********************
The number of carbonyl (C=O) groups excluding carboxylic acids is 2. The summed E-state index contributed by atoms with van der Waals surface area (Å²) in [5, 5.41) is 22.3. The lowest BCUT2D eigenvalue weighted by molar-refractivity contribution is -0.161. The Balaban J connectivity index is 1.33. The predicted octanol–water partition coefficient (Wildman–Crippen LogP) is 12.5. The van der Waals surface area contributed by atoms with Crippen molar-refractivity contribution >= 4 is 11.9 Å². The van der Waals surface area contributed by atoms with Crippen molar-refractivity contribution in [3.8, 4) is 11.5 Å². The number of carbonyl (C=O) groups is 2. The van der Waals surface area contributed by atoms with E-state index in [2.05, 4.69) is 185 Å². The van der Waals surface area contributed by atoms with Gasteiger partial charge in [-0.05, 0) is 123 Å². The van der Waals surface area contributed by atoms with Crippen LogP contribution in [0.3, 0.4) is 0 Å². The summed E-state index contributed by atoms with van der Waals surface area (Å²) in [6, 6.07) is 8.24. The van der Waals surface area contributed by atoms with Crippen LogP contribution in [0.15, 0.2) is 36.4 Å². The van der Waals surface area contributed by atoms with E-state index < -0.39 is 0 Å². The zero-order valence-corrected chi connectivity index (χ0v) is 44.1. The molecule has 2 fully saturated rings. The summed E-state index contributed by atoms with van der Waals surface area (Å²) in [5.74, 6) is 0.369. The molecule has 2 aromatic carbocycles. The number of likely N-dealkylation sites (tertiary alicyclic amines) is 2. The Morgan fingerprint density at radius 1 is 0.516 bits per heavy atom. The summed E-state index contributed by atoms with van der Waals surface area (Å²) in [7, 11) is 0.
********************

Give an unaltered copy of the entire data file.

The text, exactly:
The number of carbonyl (C=O) groups excluding carboxylic acids is 2. The summed E-state index contributed by atoms with van der Waals surface area (Å²) in [5, 5.41) is 22.3. The lowest BCUT2D eigenvalue weighted by molar-refractivity contribution is -0.161. The Balaban J connectivity index is 1.33. The predicted octanol–water partition coefficient (Wildman–Crippen LogP) is 12.5. The van der Waals surface area contributed by atoms with Crippen molar-refractivity contribution >= 4 is 11.9 Å². The van der Waals surface area contributed by atoms with Crippen molar-refractivity contribution in [3.8, 4) is 11.5 Å². The number of carbonyl (C=O) groups is 2. The van der Waals surface area contributed by atoms with E-state index in [2.05, 4.69) is 185 Å². The van der Waals surface area contributed by atoms with Gasteiger partial charge in [-0.05, 0) is 123 Å². The van der Waals surface area contributed by atoms with Crippen LogP contribution in [0.3, 0.4) is 0 Å². The summed E-state index contributed by atoms with van der Waals surface area (Å²) in [6, 6.07) is 8.24. The van der Waals surface area contributed by atoms with Crippen LogP contribution in [0.15, 0.2) is 36.4 Å². The van der Waals surface area contributed by atoms with E-state index < -0.39 is 0 Å². The zero-order valence-corrected chi connectivity index (χ0v) is 44.1. The molecule has 2 fully saturated rings. The summed E-state index contributed by atoms with van der Waals surface area (Å²) in [5.74, 6) is 0.369. The molecule has 2 aromatic carbocycles. The number of likely N-dealkylation sites (tertiary alicyclic amines) is 2. The Morgan fingerprint density at radius 1 is 0.516 bits per heavy atom. The summed E-state index contributed by atoms with van der Waals surface area (Å²) in [7, 11) is 0.